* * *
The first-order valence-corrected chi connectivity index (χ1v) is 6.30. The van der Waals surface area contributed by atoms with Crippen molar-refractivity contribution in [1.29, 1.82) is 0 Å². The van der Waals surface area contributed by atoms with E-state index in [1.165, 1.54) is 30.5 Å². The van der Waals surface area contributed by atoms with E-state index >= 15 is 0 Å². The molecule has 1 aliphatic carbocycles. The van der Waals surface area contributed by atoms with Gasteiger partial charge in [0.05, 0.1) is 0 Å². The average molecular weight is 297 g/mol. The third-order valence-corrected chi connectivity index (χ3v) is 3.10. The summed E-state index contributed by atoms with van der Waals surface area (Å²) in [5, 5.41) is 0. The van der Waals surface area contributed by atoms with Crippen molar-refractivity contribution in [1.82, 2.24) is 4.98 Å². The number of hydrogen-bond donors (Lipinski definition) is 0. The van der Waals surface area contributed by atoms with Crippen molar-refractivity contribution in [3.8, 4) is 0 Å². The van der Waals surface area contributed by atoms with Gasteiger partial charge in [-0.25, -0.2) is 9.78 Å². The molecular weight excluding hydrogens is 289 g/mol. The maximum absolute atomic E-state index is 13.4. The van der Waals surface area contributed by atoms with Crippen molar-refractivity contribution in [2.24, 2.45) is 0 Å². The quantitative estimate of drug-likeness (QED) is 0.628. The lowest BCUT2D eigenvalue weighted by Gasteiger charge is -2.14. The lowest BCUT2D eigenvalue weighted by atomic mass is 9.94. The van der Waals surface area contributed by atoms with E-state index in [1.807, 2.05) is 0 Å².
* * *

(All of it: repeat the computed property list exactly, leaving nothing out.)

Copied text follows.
The first-order valence-corrected chi connectivity index (χ1v) is 6.30. The van der Waals surface area contributed by atoms with Crippen molar-refractivity contribution in [1.29, 1.82) is 0 Å². The van der Waals surface area contributed by atoms with E-state index in [1.165, 1.54) is 30.5 Å². The van der Waals surface area contributed by atoms with E-state index >= 15 is 0 Å². The molecule has 1 aliphatic carbocycles. The van der Waals surface area contributed by atoms with Gasteiger partial charge in [0.05, 0.1) is 0 Å². The average molecular weight is 297 g/mol. The third-order valence-corrected chi connectivity index (χ3v) is 3.10. The summed E-state index contributed by atoms with van der Waals surface area (Å²) in [5, 5.41) is 0. The van der Waals surface area contributed by atoms with Crippen molar-refractivity contribution in [1.82, 2.24) is 4.98 Å². The number of hydrogen-bond donors (Lipinski definition) is 0. The van der Waals surface area contributed by atoms with Crippen molar-refractivity contribution in [3.8, 4) is 0 Å². The van der Waals surface area contributed by atoms with Gasteiger partial charge in [-0.25, -0.2) is 9.78 Å². The molecular weight excluding hydrogens is 289 g/mol. The maximum absolute atomic E-state index is 13.4. The van der Waals surface area contributed by atoms with Crippen molar-refractivity contribution in [2.24, 2.45) is 0 Å². The quantitative estimate of drug-likeness (QED) is 0.628. The lowest BCUT2D eigenvalue weighted by Gasteiger charge is -2.14. The lowest BCUT2D eigenvalue weighted by atomic mass is 9.94. The van der Waals surface area contributed by atoms with E-state index in [1.807, 2.05) is 0 Å².